Regarding the historical significance of the Three Gorges and the Yangtze River, bear in mind that China's history, unlike Western history, occurred in a concentrated geographic area. The history of the west is spread out across half the globe, from Mesopotamia, the Mideast, the Mediterranean, Europe, and then North America. By contrast, China's historical experience occurred largely within the area of today's China. This means that China's equivalent of Abraham, Odysseus, Hippocrates, Cleopatra, Caesar, da Vinci, Shakespeare, Isaac Newton, Napoleon, George Washington, and Teddy Roosevelt all lived within a relatively restricted geographical space, especially along China's great river systems. (This is also why the remarkable Terra Cotta warriors of the First Emperor were discovered by chance, by farmers digging a well). The earth is brimming with archeological riches and places such as the Three Gorges are bursting with historical memory and cultural significance. And the lessons of this area continue to excite the modern imagination. Take for example the classic novel, Romance of the Three Kingdoms (Sanguo yanyi), which describes in Homeric detail the adventures inside the Three Gorges of warriors such as Guan Gong (China's Achilles) and the ingenious military strategist Zhu Geliang. This exciting text informed the strategic thinking of Chairman Mao Zedong more than the writings of Marx and Lenin. The blockbuster film "Red Cliff" reinterpreted these dramas for the big screen. Recent archeological discoveries of the 'Sanxingdui' culture now posit a competing vision of early Chinese civilization, complicating the Yellow River's age-old claim as the China's "cradle." The role of the Three Gorges in Tang poetry, Song painting, and Ming drama is profound. The Three Gorges are also visually stunning, as are the unspoiled nature reserves in adjacent tributaries feeding the Three Gorges. Finally, to come to terms with contemporary China, one must understand the Three Gorges Dam.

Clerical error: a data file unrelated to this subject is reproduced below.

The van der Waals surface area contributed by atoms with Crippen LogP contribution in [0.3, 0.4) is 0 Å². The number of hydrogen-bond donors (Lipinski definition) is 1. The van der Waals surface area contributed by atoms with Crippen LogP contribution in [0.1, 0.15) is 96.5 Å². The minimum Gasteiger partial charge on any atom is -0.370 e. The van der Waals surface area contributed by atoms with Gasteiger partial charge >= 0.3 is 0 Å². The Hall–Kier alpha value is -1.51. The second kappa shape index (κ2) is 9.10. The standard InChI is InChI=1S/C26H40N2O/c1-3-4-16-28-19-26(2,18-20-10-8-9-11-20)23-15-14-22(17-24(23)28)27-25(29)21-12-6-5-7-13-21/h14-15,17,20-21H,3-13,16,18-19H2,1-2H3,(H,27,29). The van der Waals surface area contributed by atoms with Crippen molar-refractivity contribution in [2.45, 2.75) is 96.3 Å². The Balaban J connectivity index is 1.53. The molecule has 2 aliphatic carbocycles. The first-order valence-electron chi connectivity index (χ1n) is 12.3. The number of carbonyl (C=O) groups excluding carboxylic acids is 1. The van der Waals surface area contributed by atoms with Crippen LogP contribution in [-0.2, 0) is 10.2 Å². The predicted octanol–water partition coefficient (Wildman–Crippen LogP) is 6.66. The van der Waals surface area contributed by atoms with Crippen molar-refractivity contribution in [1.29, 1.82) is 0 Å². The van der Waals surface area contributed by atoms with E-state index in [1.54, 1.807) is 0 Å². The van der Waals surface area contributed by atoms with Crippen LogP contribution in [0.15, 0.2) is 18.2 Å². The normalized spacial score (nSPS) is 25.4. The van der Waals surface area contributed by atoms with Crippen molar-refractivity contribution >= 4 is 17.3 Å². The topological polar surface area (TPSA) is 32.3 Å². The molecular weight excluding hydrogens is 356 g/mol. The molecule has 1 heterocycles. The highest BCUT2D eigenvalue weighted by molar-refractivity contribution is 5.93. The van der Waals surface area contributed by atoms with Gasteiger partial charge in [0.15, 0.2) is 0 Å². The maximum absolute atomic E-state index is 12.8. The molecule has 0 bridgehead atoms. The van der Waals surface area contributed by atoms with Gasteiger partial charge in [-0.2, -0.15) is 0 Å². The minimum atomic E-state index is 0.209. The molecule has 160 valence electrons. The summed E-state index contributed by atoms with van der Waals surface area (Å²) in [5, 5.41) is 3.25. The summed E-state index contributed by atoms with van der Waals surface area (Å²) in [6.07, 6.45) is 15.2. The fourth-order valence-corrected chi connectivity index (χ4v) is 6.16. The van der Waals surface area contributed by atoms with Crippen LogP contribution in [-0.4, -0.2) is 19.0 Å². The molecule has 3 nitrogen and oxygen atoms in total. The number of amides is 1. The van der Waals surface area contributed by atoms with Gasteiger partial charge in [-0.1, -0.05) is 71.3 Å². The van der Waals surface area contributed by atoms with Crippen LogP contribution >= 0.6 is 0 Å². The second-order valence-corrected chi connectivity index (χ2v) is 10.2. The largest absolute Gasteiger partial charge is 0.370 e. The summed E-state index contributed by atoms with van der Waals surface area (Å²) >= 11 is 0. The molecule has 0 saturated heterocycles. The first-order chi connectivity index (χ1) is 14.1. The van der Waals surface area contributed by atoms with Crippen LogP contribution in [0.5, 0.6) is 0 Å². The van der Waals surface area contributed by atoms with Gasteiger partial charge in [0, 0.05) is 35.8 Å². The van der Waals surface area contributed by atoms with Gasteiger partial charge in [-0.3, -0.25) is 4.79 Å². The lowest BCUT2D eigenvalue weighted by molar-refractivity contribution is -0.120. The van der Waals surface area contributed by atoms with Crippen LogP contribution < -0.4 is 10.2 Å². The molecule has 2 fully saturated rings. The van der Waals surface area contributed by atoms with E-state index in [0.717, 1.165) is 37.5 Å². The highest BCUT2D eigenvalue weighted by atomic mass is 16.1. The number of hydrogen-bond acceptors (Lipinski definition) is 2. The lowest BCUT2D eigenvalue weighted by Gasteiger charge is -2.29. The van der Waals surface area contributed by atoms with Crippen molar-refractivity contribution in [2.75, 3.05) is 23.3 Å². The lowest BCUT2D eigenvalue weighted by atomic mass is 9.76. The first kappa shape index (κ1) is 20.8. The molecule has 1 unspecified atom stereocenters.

Q: When Smithsonian travelers tour a traditional, perhaps millennium old, Beijing "hutong" or neighborhood, what should they be especially aware of? Architecture? Layout? Location relative to the Forbidden City? Do hutongs compare to old neighborhoods in other parts of the world?